Burnley boss calls for referees to take time on big decisions
BURNLEY boss Sean Dyche has called for officials to take time over the big decisions.
The Clarets were controversially denied a win at Birmingham City on Wednesday night by Federico Machedo’s stoppage time equaliser, despite a blatant handball by the Manchester United loanee.
A group of Burnley players rushed towards referee James Linnington to contest his call to award the last-gasp goal.
Dyche admitted he too had questioned the match official’s decision at the final whistle.
And while he accepts that they have one of the most difficult jobs in football, he feels more could be done to make sure they have a bigger success rate with big incidents in games.
“Arguably over the season we've had a few things go against us from the officials, and another went against us on Wednesday,” said the Burnley boss, who remained calm after the final whistle when questioning the decision.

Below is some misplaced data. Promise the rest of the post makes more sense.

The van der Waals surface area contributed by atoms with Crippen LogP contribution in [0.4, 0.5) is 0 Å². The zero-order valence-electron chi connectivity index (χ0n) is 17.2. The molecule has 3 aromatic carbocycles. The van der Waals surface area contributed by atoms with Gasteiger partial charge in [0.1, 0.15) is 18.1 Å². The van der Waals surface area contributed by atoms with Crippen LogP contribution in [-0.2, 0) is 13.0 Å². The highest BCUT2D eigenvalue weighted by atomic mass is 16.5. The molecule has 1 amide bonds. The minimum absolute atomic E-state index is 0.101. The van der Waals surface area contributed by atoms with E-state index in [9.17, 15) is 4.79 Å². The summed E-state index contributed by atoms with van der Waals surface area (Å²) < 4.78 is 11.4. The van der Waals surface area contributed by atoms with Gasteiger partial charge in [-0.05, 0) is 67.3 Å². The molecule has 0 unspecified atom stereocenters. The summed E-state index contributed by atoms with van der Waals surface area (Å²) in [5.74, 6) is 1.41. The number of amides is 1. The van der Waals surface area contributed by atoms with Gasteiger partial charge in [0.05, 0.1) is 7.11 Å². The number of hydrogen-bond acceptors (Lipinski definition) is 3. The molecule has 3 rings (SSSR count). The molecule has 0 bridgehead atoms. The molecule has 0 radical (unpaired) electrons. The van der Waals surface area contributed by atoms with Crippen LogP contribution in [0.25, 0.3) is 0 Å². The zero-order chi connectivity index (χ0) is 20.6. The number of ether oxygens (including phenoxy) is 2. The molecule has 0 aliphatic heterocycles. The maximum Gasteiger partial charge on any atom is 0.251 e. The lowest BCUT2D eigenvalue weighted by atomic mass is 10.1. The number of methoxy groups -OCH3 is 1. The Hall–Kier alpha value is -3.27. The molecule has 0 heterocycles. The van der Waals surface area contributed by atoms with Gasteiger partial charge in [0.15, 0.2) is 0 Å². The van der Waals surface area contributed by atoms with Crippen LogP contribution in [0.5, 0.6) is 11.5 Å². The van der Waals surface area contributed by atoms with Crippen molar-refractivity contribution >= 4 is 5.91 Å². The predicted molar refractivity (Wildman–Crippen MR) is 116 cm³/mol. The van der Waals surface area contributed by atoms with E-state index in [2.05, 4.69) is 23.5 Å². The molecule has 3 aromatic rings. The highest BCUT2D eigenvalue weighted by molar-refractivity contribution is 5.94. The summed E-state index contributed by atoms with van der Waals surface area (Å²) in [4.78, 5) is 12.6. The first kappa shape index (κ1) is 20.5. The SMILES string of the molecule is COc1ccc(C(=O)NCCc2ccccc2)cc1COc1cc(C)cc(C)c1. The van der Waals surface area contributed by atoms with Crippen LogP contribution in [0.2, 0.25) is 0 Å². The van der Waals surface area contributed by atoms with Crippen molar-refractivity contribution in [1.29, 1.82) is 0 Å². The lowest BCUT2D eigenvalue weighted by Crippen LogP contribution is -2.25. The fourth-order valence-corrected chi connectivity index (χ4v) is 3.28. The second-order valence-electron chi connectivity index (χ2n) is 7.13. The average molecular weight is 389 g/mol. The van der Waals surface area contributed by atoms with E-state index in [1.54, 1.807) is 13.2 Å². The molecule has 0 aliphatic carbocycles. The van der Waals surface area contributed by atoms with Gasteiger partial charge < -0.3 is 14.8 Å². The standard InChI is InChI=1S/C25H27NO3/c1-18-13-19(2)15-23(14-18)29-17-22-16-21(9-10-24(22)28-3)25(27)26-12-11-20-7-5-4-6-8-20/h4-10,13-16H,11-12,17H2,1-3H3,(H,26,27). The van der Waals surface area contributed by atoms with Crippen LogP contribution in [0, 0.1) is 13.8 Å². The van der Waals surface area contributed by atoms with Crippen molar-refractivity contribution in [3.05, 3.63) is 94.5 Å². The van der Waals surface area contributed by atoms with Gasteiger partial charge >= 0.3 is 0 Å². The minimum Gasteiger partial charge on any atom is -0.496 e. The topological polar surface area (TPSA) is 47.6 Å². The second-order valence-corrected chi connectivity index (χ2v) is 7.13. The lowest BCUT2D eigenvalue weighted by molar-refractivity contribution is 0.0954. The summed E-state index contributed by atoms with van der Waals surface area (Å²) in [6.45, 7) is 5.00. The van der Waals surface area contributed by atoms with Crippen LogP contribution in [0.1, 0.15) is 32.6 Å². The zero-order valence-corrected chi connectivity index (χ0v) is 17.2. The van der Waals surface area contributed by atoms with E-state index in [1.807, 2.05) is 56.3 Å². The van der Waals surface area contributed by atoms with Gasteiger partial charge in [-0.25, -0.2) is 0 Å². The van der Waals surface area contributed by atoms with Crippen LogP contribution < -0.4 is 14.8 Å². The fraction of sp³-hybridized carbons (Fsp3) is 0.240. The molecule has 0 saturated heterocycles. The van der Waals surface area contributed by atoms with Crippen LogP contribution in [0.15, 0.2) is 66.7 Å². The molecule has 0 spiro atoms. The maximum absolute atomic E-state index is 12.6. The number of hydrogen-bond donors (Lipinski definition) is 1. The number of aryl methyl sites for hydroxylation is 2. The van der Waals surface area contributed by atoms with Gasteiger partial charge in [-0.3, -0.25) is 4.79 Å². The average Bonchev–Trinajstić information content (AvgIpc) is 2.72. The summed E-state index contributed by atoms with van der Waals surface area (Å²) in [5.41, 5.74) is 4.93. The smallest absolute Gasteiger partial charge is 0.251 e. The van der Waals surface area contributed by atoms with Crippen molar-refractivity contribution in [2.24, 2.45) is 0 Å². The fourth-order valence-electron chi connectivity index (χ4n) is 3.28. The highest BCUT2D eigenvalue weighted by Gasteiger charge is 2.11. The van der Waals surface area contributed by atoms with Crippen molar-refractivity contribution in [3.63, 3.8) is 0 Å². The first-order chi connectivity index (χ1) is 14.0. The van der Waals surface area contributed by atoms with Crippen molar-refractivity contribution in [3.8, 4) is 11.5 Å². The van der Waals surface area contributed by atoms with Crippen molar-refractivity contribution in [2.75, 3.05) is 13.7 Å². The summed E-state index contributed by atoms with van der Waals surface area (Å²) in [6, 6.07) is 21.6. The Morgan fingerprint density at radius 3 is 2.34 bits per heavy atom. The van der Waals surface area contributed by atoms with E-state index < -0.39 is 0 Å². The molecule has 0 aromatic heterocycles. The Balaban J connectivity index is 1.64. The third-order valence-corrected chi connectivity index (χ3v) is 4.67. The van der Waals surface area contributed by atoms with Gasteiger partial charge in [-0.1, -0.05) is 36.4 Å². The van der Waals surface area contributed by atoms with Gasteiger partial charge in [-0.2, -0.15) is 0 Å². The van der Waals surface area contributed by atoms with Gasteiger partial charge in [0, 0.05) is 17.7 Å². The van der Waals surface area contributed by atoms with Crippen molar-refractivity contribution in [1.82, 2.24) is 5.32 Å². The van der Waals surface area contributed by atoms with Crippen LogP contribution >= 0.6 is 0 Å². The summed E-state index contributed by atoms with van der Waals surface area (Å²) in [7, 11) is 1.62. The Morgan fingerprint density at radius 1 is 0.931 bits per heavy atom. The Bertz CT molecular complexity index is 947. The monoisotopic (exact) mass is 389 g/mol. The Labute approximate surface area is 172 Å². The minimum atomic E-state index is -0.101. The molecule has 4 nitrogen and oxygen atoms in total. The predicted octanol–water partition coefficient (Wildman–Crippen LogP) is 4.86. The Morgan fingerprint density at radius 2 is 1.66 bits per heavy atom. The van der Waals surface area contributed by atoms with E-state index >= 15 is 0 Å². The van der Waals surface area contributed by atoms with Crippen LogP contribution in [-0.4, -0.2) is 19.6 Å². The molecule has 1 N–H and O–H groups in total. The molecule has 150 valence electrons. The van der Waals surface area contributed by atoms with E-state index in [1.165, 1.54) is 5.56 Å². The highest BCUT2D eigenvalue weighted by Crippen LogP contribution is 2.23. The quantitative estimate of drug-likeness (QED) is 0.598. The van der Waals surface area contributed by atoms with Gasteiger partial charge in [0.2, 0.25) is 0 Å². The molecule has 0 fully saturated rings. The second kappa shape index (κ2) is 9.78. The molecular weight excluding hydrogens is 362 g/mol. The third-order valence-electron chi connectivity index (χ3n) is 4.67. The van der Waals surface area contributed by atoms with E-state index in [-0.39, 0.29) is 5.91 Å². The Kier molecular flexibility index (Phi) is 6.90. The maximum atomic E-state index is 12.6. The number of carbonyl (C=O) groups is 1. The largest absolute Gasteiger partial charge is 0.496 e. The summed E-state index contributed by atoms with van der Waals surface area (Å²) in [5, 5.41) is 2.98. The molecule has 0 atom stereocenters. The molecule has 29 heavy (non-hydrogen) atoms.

“I was really disappointed, but I asked the referee quite simply what did he think, and he said he didn’t have a clear view of it. If it’s come off his arm, it’s the way it is, the decision is made.
“I thought there was a foul on Dave Jones in the build up as well, but we didn’t get a lot this evening of those maybe fouls.
“Things happen and referees have a tough job. The two managers and the referee I always say have the three toughest jobs in any given game.
“I expressed the idea that I think assistant referees have to be brave.
“There’s no point in ranting and raving. I try not to. I try to give an informed factual opinion on what I’ve just seen.
“That’s what I saw. I saw it in the moment.
“I would never expect a referee to ref a game according to a player’s reactions, but if you look at the reaction from so many players that’s often a very clear indicator, and if you look at our reaction there must have been eight of our players who immediately reacted.
“If a decision is marginal you might get one or two right near it, but when eight or nine or 10 react that’s usually a sign that something’s not right.”
Dyche added: “I would never expect a referee to make a decision purely on that, I just believe a ref or the linesman buzzes his buzzer, they calm down, they have a chat and a think about what they’ve just seen, and the decision might be different.”
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